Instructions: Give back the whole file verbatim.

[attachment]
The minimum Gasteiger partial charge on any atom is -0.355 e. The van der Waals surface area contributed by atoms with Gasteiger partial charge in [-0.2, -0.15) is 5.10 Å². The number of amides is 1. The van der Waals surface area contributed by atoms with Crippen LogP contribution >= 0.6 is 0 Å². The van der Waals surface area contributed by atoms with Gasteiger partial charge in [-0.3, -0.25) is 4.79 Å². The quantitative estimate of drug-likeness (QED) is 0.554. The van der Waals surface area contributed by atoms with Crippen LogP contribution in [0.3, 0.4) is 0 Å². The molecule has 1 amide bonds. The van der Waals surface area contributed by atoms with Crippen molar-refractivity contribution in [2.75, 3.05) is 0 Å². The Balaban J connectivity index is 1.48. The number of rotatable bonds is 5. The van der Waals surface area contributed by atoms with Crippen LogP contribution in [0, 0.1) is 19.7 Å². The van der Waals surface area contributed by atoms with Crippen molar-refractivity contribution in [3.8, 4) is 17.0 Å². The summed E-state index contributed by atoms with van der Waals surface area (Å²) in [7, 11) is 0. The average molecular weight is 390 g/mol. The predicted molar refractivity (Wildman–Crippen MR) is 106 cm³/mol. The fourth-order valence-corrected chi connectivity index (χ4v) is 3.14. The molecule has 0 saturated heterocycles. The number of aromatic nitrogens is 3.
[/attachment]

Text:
The minimum Gasteiger partial charge on any atom is -0.355 e. The van der Waals surface area contributed by atoms with Gasteiger partial charge in [-0.2, -0.15) is 5.10 Å². The number of amides is 1. The van der Waals surface area contributed by atoms with Crippen LogP contribution >= 0.6 is 0 Å². The van der Waals surface area contributed by atoms with Gasteiger partial charge in [-0.3, -0.25) is 4.79 Å². The quantitative estimate of drug-likeness (QED) is 0.554. The van der Waals surface area contributed by atoms with Crippen LogP contribution in [0.3, 0.4) is 0 Å². The molecule has 1 amide bonds. The van der Waals surface area contributed by atoms with Crippen molar-refractivity contribution in [2.75, 3.05) is 0 Å². The Balaban J connectivity index is 1.48. The number of rotatable bonds is 5. The van der Waals surface area contributed by atoms with Crippen LogP contribution in [0, 0.1) is 19.7 Å². The van der Waals surface area contributed by atoms with Crippen molar-refractivity contribution in [3.8, 4) is 17.0 Å². The summed E-state index contributed by atoms with van der Waals surface area (Å²) in [7, 11) is 0. The average molecular weight is 390 g/mol. The predicted molar refractivity (Wildman–Crippen MR) is 106 cm³/mol. The fourth-order valence-corrected chi connectivity index (χ4v) is 3.14. The molecule has 0 saturated heterocycles. The number of aromatic nitrogens is 3.